The Prepared’s reading group recently finished The Innovation Delusion, the premise of which is that society worships innovation, undervalues maintenance, and that the former causes the latter. I would recommend the book, though I find it hard to see such a causal relationship in my own work. I imagine that has to do with my specific job: On a daily basis I do both design and sustaining engineering, and therefore I feel the value of both innovation and maintenance. I venture that many readers of The Prepared have a similar duality, and see the two more as symbiotic than as in competition.
For the symbiotic relationship between the two, look no further than the pandemic: innovation in technology enabled many of us to work together from home; meanwhile, maintainers of internet infrastructure allowed the transition to take place without a hitch. Innovation in medicine developed a vaccine in record timing; maintainers of manufacturing equipment and supply chains allowed us to deliver them at an impressive pace. We may have gravitated to the stories of Zoom and Pfizer more than AT&T and Fedex, but innovation was not possible without maintainers at every step.
So why do maintainers get less recognition? For one, if a maintainer does their job well, it is like they were never there. You feel upset about the potholes that exist, rather than appreciation for the road workers who keep more from forming. We will - and should - continue to reward innovators. And at the same time, we should encourage them to build things that make maintainers’ jobs easier and more fulfilling. Part of being prepared, after all, is engineering your systems so they are well-maintained.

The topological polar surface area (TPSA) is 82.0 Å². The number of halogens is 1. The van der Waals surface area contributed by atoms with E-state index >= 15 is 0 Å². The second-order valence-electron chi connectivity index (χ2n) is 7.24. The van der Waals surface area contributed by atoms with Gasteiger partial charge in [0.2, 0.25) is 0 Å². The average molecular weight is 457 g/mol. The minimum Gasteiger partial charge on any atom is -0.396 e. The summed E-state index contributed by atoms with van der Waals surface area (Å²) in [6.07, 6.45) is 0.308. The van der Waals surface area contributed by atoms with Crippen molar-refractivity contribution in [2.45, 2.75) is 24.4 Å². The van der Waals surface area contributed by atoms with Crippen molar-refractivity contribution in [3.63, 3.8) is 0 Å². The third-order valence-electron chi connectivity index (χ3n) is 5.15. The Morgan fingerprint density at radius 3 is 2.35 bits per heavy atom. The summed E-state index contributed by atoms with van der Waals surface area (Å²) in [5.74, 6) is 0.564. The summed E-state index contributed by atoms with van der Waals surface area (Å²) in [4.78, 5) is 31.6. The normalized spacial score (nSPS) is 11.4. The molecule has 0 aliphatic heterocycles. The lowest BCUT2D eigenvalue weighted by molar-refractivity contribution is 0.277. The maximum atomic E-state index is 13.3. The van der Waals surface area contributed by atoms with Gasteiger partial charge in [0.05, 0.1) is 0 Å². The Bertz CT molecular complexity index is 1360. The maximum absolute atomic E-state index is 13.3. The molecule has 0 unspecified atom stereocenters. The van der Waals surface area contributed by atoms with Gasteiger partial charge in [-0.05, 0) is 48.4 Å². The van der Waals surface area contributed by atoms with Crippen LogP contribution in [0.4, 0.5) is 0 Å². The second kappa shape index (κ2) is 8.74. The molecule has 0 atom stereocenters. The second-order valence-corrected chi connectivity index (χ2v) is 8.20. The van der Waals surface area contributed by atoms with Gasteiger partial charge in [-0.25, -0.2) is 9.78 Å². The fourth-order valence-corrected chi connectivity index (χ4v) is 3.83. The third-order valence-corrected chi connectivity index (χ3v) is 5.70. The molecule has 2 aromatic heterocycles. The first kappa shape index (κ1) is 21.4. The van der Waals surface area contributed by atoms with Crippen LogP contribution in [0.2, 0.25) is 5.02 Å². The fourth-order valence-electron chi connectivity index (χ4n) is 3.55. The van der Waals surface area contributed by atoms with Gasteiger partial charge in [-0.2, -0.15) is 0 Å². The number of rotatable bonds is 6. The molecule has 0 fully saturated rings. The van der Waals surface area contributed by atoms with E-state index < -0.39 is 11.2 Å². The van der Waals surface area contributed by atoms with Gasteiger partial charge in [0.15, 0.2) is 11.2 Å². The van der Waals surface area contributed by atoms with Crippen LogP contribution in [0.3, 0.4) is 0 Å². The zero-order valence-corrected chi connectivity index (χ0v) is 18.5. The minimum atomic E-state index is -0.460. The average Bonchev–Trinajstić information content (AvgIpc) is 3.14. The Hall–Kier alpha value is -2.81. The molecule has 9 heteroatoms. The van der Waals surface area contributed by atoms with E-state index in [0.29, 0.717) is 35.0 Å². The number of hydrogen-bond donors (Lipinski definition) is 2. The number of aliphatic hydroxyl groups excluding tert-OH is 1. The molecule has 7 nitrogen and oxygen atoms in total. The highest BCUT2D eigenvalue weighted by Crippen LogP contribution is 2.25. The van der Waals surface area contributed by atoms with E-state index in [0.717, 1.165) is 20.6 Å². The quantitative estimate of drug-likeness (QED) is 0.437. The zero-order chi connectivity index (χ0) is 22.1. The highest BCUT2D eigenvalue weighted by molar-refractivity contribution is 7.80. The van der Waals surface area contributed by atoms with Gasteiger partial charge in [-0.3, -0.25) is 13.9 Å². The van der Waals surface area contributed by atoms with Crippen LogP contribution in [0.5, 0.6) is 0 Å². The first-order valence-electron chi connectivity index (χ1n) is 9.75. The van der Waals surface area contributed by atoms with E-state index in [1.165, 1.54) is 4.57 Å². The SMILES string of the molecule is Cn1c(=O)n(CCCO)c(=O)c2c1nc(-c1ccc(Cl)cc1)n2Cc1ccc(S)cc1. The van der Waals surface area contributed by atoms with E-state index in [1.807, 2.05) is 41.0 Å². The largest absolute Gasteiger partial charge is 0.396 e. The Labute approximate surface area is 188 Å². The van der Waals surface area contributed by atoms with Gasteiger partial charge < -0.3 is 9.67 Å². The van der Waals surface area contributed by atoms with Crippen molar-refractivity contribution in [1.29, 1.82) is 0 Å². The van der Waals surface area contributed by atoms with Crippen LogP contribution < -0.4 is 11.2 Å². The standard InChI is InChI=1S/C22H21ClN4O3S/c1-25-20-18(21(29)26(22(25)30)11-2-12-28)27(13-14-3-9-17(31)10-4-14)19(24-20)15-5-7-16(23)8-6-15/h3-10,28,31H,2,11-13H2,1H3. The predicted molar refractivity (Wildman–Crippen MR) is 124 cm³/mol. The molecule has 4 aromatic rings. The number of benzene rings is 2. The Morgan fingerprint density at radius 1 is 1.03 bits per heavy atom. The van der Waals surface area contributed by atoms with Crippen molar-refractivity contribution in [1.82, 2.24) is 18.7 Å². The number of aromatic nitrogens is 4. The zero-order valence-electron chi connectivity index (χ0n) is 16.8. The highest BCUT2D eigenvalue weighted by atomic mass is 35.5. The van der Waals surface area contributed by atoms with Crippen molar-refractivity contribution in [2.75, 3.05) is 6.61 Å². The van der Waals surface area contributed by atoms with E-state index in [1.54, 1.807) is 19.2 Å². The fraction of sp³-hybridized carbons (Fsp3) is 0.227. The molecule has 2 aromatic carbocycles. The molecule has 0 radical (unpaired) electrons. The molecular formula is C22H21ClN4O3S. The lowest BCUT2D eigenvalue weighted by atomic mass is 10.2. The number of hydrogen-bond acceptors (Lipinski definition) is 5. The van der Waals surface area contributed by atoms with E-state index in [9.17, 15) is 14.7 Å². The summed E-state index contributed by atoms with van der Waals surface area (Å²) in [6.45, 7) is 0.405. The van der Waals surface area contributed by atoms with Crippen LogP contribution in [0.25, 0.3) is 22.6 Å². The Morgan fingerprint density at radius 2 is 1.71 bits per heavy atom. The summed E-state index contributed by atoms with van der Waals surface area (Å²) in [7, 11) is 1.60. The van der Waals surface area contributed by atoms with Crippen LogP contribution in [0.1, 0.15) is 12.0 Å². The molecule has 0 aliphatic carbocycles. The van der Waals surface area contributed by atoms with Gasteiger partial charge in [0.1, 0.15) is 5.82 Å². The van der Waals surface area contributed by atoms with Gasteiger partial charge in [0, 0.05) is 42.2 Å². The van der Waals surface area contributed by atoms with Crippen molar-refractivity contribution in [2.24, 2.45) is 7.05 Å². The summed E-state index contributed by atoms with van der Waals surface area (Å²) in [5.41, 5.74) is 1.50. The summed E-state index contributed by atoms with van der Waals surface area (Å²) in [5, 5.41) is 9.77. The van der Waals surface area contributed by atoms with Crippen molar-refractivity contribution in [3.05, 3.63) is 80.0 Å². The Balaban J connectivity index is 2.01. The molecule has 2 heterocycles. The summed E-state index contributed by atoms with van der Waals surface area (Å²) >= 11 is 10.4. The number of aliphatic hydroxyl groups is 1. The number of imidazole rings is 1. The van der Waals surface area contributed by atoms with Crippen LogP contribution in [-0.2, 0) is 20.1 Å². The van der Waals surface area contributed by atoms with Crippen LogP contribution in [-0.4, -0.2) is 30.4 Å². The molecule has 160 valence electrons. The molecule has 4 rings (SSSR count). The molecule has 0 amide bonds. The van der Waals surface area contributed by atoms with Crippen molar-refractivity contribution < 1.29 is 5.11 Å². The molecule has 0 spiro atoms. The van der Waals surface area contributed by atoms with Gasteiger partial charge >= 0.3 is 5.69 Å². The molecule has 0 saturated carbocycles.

The most clicked link from last week's issue (~16% of opens) was an article about the communication and conflict resolutions employed by NASA astronauts. Popular threads on The Prepared's Members' Slack last week included a bunch of fun color perception games, some hot takes on Qarnot's "computing heater," and a *really* wacky side-by-side Moulton tandem.
Planning & Strategy.
- Kattera, a construction startup founded by the former CEO of Flex and backed by the SoftBank Vision Fund, is shutting down. Brian Potter details Katerra’s rapid growth and collapse from his time working at the company. It’s an all too familiar startup story of ambitious goals and massive investments into expansion without first confirming the success of the product at a smaller scale.
- I was surprised to find that while they have a partnership with NYC, the Lyft Citi Bike bikeshare program receives no public subsidies. It has basically become a part of Manhattan public transportation infrastructure, yet if driven by profit, other areas in NYC will likely remain underserved and price increases unchecked (yearly membership cost has risen from $95 in 2013 to $179 today). Meanwhile, a potential competitor JOCO is being sued by NYC for operating without a partnership.
Making & Manufacturing.